(2) To be harvested. Yes, it's true. Many exist for your sustenance, and this is appropriate. It is a harmony between Human and animal, and always has. Remember the buffalo that willingly came into the indigenous tribes to be sacrificed when called? These are stories that you should examine again. The inappropriateness of today's culture is how these precious creatures are treated. Did you know that if there was an honoring ceremony at their death, they would nourish you better? Did you know that there is ceremony that could benefit all of humanity in this way. Perhaps it's time you saw it.

(3) To be loved and to love. For many cultures, animals serve as surrogate children, loved and taken care of. It gives Humans a chance to show compassion when they need it, and to have unconditional love when they need it. This is extremely important to many, and provides balance and centering for many.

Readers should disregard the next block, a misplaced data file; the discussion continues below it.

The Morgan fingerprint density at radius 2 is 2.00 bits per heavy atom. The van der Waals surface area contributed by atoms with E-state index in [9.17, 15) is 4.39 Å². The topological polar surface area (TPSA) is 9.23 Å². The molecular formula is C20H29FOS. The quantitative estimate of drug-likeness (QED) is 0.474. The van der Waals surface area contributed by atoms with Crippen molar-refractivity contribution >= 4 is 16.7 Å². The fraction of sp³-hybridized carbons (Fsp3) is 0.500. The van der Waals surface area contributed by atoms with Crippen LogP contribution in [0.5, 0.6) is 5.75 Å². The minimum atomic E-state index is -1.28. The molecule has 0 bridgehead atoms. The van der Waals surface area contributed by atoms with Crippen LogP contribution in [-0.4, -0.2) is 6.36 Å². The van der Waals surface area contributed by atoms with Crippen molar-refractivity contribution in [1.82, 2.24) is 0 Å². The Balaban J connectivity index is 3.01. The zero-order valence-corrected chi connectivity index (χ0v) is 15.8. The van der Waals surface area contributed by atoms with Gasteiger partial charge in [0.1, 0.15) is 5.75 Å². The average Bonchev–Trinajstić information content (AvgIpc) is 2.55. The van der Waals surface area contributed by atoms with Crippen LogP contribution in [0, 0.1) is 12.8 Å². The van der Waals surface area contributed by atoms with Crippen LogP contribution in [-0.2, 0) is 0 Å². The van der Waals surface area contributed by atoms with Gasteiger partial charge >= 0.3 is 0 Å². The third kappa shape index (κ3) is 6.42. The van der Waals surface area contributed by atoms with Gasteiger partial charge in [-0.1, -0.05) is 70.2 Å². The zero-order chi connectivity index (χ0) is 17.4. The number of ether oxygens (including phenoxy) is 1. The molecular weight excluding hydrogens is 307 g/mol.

Do animals know all this? At a basic level, they do. Not in the way you "know," but in a cellular awareness they understand that they are here in service to planet earth. If you honor them in all three instances, then balance will be the result. Your feelings about their treatment is important. Temper your reactions with the spiritual logic of their appropriateness and their service to humanity. Honor them in all three cases.

Dian Fossey's birthday celebrated with a Google doodle

Dian Fossey's birthday celebrated with a Google doodle
American zoologist played by Sigourney Weaver in the film Gorillas in the Mist would have been 82 on Thursday (16 January 2014)

Sunday, February 15, 2009

Tea export share may fall, but income rise

The Jakarta Post | Sat, 02/14/2009 11:01 AM

More tea please!: Tea pickers working at Tambaksari tea plantation in Subang, West Java. Indonesia foresees a decline in its share of the global export tea market in 2009 due to stagnation in the production capacity of the industry, the Indonesia Tea Board (BTI) said on Friday. ANTARA/REZZA ESTILY.

The Indonesia Tea Board (DTI) forecasts a potential decline in Indonesia’s share of the global tea market this year given flat output due to declining prices and the increasing conversion rate of tea plantations.

“We rank sixth in the world for tea exports today, but it’s very possible that we’re going to be the seventh by the end of 2009,” DTI production department head Insyaf Malik said during a press conference on the upcoming tea and coffee exhibition on Friday.